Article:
The injectants may be any suitable fluids for causing movement of oil in the flow direction of the fluids as they pass from an injection well through a reservoir containing the oil to a production well. Examples of suitable injectants include aqueous solutions such as fresh water and brine and gases such as carbon dioxide.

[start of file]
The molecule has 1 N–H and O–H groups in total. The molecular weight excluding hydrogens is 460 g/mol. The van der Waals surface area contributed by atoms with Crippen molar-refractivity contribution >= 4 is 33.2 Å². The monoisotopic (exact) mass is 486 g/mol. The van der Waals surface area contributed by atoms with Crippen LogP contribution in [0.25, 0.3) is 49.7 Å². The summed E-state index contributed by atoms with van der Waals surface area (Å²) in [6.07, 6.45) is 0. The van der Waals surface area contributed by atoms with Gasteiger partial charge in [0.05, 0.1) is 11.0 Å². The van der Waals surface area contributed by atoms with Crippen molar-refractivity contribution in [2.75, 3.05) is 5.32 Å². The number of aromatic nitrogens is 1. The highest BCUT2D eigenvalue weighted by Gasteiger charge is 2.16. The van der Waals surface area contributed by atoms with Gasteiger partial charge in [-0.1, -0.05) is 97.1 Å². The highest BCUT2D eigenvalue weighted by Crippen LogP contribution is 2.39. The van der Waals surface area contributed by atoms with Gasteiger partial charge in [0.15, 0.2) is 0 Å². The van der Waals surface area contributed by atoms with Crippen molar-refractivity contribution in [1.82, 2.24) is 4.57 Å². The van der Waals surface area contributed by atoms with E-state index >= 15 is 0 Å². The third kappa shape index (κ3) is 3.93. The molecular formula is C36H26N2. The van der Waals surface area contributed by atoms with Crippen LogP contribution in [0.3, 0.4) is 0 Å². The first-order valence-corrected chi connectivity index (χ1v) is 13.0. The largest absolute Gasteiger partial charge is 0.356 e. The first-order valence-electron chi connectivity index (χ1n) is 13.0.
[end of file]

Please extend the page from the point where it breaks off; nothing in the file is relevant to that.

In preferred embodiments, an aqueous solution serves as both the carrier fluid and an injectant. The swelling agent may be introduced to an injectant stream as it is being pumped into an injection well such that the injectant stream also acts the carrier fluid for the swelling agent. Because the injectant/carrier fluid is an aqueous solution, no additional step is required to contact the swelling agent with an aqueous solution to cause the swelling agent to swell. In alternative embodiments, the carrier solution is a non-aqueous solution such as a hydrocarbon, and the injectant is an aqueous solution. As such, the swelling agent is combined with the carrier solution before displacing the resulting mixture through an injection well and into the reservoir. The injectant is then displaced to the reservoir to cause the swelling agent to swell and to drive oil from the reservoir to the production wells. In other embodiments, the carrier solution is a non-aqueous solution, and the injectant is a gas. After combining the swelling agent with the carrier fluid and passing the resulting mixture to the reservoir via an injection well, an aqueous solution is passed into the injection well so as to contact the swelling agent. Then the injectant is displaced into the injection well to drive oil from the reservoir to the production wells.